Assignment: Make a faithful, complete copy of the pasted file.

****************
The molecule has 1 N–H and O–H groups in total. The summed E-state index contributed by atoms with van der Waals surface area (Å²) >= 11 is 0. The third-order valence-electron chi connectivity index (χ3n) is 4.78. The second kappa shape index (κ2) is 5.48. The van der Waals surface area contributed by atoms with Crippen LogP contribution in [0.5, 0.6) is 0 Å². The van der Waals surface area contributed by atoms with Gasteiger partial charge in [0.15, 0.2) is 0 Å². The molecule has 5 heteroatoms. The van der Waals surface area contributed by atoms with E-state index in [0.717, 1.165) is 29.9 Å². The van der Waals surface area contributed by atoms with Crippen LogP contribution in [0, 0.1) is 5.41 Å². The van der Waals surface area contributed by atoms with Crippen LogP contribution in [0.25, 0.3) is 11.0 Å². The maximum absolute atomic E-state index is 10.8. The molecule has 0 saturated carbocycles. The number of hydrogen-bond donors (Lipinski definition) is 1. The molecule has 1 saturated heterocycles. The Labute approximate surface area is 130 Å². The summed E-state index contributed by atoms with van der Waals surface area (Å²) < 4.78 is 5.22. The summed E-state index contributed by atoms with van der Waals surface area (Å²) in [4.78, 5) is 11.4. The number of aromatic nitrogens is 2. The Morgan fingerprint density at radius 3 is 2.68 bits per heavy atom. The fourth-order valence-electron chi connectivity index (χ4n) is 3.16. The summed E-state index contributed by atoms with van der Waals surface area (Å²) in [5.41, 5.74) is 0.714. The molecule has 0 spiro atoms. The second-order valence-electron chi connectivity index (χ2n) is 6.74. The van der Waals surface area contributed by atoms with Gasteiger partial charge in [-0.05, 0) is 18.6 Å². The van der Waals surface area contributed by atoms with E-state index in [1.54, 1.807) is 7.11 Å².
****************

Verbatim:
The molecule has 1 N–H and O–H groups in total. The summed E-state index contributed by atoms with van der Waals surface area (Å²) >= 11 is 0. The third-order valence-electron chi connectivity index (χ3n) is 4.78. The second kappa shape index (κ2) is 5.48. The van der Waals surface area contributed by atoms with Crippen LogP contribution in [0.5, 0.6) is 0 Å². The van der Waals surface area contributed by atoms with Gasteiger partial charge in [0.15, 0.2) is 0 Å². The molecule has 5 heteroatoms. The van der Waals surface area contributed by atoms with E-state index in [0.717, 1.165) is 29.9 Å². The van der Waals surface area contributed by atoms with Crippen LogP contribution in [0, 0.1) is 5.41 Å². The van der Waals surface area contributed by atoms with Crippen LogP contribution in [0.25, 0.3) is 11.0 Å². The maximum absolute atomic E-state index is 10.8. The molecule has 0 saturated carbocycles. The number of hydrogen-bond donors (Lipinski definition) is 1. The molecule has 1 saturated heterocycles. The Labute approximate surface area is 130 Å². The summed E-state index contributed by atoms with van der Waals surface area (Å²) < 4.78 is 5.22. The summed E-state index contributed by atoms with van der Waals surface area (Å²) in [4.78, 5) is 11.4. The number of aromatic nitrogens is 2. The Morgan fingerprint density at radius 3 is 2.68 bits per heavy atom. The fourth-order valence-electron chi connectivity index (χ4n) is 3.16. The summed E-state index contributed by atoms with van der Waals surface area (Å²) in [5.41, 5.74) is 0.714. The molecule has 0 spiro atoms. The second-order valence-electron chi connectivity index (χ2n) is 6.74. The van der Waals surface area contributed by atoms with Gasteiger partial charge in [-0.05, 0) is 18.6 Å². The van der Waals surface area contributed by atoms with E-state index in [1.54, 1.807) is 7.11 Å².